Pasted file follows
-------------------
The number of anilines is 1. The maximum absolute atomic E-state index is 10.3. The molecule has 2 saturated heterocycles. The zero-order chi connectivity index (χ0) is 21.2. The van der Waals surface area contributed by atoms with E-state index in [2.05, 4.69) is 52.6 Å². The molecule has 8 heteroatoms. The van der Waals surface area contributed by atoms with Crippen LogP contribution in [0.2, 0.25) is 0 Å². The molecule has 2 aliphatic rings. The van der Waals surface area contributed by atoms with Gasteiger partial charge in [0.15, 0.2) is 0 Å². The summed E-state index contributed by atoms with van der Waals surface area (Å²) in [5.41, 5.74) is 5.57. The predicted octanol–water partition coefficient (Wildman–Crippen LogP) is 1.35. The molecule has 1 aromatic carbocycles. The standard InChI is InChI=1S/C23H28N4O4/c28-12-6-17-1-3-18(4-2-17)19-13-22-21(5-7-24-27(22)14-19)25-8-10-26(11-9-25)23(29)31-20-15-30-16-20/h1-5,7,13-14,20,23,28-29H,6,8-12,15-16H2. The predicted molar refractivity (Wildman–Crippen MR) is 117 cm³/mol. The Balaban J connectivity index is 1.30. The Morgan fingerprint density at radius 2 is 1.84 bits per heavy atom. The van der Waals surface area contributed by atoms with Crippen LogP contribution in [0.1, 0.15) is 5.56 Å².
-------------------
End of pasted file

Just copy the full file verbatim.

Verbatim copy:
The number of anilines is 1. The maximum absolute atomic E-state index is 10.3. The molecule has 2 saturated heterocycles. The zero-order chi connectivity index (χ0) is 21.2. The van der Waals surface area contributed by atoms with E-state index in [2.05, 4.69) is 52.6 Å². The molecule has 8 heteroatoms. The van der Waals surface area contributed by atoms with Crippen LogP contribution in [0.2, 0.25) is 0 Å². The molecule has 2 aliphatic rings. The van der Waals surface area contributed by atoms with Gasteiger partial charge in [0.15, 0.2) is 0 Å². The summed E-state index contributed by atoms with van der Waals surface area (Å²) in [5.41, 5.74) is 5.57. The predicted octanol–water partition coefficient (Wildman–Crippen LogP) is 1.35. The molecule has 1 aromatic carbocycles. The standard InChI is InChI=1S/C23H28N4O4/c28-12-6-17-1-3-18(4-2-17)19-13-22-21(5-7-24-27(22)14-19)25-8-10-26(11-9-25)23(29)31-20-15-30-16-20/h1-5,7,13-14,20,23,28-29H,6,8-12,15-16H2. The predicted molar refractivity (Wildman–Crippen MR) is 117 cm³/mol. The Balaban J connectivity index is 1.30. The Morgan fingerprint density at radius 2 is 1.84 bits per heavy atom. The van der Waals surface area contributed by atoms with Crippen LogP contribution in [0.1, 0.15) is 5.56 Å².